In this way, Ammons makes a frontal attack on what policy types hold very dear: the notion of usefulness. In his essay, “A poem is a walk,” Ammons defers to a paradox: “Only uselessness is empty enough for the presence of so many uses”. Only uselessness is a sufficiently capacious category to embrace all the uses that come and go with experience and ensuring space for more feeling and living.
What could better capture all the many uses as they shift to the wayside than uselessness, “an emptiness/that is plenitude” (TCP1, 503)? Less and less information, against this backdrop, empties us and thereby makes us—leaves us open—differently. It is, in Ammons’s wonderful turn of phrase, to be “emptied full” (TCP2, 4). To seek more and more knowledge and information and never waste what has already been gotten leads to in Ammons’s acid throwaway, “total comprehension is/a wipe-out” (TCP1, 659). It’s a wipe-out because this totality leaves no room for more.
Where, then, does this leave us when it comes to “knowing” regulation better?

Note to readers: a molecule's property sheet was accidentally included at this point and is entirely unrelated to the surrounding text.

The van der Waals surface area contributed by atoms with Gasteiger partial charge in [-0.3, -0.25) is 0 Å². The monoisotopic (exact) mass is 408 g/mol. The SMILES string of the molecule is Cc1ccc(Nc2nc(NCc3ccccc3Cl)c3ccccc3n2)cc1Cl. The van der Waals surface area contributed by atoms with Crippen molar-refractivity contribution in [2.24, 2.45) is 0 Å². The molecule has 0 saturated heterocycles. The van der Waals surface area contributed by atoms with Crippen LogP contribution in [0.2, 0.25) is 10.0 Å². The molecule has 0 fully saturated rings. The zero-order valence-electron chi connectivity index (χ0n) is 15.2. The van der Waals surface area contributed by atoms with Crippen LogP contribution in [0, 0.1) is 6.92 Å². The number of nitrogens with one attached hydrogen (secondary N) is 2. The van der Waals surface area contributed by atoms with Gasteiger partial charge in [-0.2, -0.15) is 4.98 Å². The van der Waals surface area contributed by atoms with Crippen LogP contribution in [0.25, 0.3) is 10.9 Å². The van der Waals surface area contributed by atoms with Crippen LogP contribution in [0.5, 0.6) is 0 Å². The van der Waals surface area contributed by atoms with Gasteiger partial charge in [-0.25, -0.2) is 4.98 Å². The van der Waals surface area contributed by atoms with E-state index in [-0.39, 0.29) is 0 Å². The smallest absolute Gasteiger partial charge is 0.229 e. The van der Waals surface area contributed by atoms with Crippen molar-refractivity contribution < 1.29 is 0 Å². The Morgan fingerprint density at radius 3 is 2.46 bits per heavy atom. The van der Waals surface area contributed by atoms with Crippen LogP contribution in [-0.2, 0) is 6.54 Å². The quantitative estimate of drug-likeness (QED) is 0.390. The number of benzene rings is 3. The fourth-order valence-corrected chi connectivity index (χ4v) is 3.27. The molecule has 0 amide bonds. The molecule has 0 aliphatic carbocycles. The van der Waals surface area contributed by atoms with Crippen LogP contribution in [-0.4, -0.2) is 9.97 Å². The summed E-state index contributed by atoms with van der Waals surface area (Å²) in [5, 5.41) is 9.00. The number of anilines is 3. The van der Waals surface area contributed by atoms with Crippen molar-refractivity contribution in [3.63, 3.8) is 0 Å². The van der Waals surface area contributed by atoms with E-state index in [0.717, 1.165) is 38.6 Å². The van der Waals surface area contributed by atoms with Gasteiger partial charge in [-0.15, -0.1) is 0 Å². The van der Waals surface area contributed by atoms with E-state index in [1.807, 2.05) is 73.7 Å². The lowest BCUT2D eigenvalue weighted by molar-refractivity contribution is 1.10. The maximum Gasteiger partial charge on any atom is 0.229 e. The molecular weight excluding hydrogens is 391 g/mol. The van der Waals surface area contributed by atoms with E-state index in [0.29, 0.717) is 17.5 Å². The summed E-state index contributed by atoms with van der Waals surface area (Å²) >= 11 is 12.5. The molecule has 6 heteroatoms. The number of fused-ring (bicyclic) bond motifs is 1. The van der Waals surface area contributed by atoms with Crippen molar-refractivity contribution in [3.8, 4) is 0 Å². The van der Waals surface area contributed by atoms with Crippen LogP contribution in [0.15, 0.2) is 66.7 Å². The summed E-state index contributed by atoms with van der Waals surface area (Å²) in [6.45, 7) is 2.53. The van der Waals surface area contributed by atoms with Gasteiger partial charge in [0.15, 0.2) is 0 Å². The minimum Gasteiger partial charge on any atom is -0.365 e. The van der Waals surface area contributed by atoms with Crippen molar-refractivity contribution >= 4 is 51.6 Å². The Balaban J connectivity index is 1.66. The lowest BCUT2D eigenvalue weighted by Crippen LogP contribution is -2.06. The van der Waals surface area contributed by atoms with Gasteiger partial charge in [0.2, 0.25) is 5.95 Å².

In answer, I ended up going back to Ammons’s “The Eternal City”—“After the explosion or cataclysm, that big/display that does its work but then fails/out with destructions, one is left with the//pieces. . .” (TCP1, 596)—lines that resonate with what I had read in one of Rainer Maria Rilke’s letters. He is writing about the sculpture studio of Auguste Rodin:
It is indescribable. Acres of fragments lie there, one beside the other. Nudes the size of my hand and no bigger, but only bits, scarcely one of them whole: often only a piece of arm, a piece of leg just as they go together, and the portion of the body which belongs to them. Here the torso of one ﬁgure with the head of another stuck onto it, with the arm of a third. . .as though an unspeakable storm, an unparalleled cataclysm had passed over this work. And yet the closer you look the deeper you feel that it would all be less complete if the separate bodies were complete. Each of these fragments is of such a peculiarly striking unit, so possible by itself, so little in need of completion, that you forget that they are only parts and often parts of different bodies which cling so passionately to one another.
I read the passage—at least one other translation captures the same sense—as suggesting that Rodin’s “cataclysm” incorporated fragments that were, in a sense that matters for our purpose, more complete as separate fragments. So too Ammons’s “cataclysm” in “The Eternal City” refers to pieces that are themselves whole—asynoptic, unassimilable, piece after piece. Another of Ammons’s lines, “all the way to a finished Fragment,” catches the sense I am after here (TCP1, 366).